• Procurify, a Vancouver-based spend management platform, raised around $20 million in Series B funding. Information Venture Partners led, and was joined by Runa Capital, HarbourVest Partners, Manulife and BC Tech Fund. http://axios.link/JNS0
🚑 Corinth MedTech, a Cupertino, Calif.-based medical device startup focused on urology, raised $12 million in Series D funding co-led by ShangBay Capital and Aethan Capital. http://axios.link/cW0h
🚑 Alma, a New York-based mental health platform, raised $8 million in Series A funding. Tusk Venture Partners led, and was joined by Sound Ventures, First Round Capital, Primary Ventures, Box Group and Able Partners.
Private Equity Deals
⛽ Align Capital Partners acquired a majority stake in E Source, a Boulder, Colo.-based provider of research, data and consulting for utilities. www.esource.com
⛽ Aurora Capital Partners acquired Petroleum Service Corp., a Baton Rouge, La.-based provider of product handling and site logistics services, from Switzerland’s SGS.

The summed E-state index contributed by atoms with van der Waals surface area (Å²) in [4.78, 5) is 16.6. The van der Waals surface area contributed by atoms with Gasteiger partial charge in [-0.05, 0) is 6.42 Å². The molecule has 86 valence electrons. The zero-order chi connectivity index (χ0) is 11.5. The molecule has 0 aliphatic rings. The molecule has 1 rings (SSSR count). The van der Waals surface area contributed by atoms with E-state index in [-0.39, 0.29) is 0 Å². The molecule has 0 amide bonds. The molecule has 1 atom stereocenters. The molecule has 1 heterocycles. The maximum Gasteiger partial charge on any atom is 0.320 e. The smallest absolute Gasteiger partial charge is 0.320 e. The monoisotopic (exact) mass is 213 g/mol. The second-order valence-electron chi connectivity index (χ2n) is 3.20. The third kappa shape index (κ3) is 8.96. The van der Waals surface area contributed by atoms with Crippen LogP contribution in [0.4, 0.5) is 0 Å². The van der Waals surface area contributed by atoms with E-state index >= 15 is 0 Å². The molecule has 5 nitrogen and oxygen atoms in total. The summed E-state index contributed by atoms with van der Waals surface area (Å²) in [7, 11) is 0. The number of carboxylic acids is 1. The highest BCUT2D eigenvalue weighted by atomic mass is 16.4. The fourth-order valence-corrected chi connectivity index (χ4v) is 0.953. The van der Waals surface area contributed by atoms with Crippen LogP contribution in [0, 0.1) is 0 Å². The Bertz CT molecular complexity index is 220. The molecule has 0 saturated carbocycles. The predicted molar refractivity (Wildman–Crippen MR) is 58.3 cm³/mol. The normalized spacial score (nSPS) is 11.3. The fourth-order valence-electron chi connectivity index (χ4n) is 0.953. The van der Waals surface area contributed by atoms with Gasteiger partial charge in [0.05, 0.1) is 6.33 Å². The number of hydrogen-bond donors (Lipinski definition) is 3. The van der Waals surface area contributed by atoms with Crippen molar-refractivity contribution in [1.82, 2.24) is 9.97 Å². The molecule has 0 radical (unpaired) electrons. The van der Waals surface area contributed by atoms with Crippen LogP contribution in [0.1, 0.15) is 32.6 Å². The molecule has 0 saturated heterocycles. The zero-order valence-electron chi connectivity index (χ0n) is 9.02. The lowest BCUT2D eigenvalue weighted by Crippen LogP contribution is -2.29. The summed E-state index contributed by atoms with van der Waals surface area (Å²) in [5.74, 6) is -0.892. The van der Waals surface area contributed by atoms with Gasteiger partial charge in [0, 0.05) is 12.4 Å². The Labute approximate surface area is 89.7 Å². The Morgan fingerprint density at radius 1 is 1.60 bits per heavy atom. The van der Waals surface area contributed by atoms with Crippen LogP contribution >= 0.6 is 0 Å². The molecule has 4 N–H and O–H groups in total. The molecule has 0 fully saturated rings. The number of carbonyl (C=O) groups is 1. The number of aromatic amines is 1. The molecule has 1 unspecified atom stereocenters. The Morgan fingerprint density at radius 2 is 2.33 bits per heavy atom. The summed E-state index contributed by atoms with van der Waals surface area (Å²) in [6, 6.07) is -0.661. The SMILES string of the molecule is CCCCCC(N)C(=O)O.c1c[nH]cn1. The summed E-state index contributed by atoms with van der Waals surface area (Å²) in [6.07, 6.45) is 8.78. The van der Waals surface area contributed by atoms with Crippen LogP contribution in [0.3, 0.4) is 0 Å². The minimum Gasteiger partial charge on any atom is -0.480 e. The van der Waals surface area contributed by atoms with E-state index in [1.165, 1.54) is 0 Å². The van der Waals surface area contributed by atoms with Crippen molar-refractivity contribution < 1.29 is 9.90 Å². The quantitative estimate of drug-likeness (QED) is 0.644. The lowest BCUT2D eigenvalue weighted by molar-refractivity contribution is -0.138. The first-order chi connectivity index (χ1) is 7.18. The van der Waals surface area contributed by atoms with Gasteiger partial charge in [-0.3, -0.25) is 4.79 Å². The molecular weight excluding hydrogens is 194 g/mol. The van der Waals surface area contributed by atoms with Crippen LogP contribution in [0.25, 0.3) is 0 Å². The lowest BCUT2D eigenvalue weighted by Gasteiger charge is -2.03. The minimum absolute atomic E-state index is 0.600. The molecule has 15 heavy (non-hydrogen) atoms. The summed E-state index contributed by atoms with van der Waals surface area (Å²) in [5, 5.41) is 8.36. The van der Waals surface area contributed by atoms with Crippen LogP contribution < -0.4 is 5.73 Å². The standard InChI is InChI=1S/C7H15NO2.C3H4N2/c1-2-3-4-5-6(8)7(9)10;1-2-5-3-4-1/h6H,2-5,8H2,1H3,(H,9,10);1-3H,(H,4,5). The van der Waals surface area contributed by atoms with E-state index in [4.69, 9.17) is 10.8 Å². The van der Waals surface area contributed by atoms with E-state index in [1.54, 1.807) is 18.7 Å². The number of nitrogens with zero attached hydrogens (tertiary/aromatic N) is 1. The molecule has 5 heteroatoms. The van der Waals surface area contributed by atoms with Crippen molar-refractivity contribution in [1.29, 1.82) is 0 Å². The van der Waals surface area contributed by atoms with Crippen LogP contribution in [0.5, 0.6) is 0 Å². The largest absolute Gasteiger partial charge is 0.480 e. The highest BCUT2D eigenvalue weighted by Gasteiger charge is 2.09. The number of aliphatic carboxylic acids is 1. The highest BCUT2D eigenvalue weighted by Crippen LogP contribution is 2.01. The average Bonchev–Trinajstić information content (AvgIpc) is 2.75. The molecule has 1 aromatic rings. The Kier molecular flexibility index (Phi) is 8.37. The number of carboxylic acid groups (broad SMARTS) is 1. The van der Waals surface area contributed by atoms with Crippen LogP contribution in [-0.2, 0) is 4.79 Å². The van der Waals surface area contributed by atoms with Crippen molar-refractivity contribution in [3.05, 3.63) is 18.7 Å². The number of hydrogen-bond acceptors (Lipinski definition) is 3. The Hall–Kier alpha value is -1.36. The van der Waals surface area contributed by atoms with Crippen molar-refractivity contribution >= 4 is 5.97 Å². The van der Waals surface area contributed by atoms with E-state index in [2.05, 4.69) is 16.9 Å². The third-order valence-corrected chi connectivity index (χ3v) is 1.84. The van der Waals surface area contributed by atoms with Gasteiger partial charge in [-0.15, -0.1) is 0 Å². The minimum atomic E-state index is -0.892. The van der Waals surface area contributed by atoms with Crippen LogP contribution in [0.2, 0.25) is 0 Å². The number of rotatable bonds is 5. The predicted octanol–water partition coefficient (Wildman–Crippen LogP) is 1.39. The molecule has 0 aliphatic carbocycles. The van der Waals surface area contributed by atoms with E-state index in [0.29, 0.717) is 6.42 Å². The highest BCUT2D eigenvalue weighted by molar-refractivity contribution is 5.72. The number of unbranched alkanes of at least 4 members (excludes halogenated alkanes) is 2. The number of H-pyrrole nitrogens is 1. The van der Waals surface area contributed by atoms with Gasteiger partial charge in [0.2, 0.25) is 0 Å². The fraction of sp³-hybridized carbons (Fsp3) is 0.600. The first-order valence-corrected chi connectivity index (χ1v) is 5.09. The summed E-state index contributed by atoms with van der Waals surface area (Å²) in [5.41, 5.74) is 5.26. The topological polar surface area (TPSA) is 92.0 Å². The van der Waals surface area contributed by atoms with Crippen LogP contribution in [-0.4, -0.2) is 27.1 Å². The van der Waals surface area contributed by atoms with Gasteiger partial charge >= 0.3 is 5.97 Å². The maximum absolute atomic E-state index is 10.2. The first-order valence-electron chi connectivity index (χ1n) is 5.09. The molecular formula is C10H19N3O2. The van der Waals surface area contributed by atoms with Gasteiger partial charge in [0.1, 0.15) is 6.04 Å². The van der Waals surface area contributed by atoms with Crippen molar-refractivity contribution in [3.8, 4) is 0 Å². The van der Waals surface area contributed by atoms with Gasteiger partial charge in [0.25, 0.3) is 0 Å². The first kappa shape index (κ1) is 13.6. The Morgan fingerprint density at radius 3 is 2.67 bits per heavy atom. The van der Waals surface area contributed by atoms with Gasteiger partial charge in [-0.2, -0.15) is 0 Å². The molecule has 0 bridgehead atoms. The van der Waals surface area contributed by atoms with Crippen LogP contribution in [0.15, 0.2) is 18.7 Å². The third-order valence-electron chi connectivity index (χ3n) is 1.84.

• Equistone agreed to buy Vulcain Ingénierie, a French engineering consultancy for the energy and pharma sectors, from NiXEN Partners and Initiative & Finance. http://axios.link/t5iR
• METIS Solutions, an Arlington, Va.-based portfolio company of Blue Delta Capital Partners, acquired Pluribus, a Springfield, Va.-based provider of specialized intelligence services to the U.S. intelligence community. www.metissolutions.com
• Pamlico Capital invested in Digitech Computer, a Chappaqua, N.Y.-based provider of revenue cycle management software for emergency medical services transport companies. http://axios.link/HdEw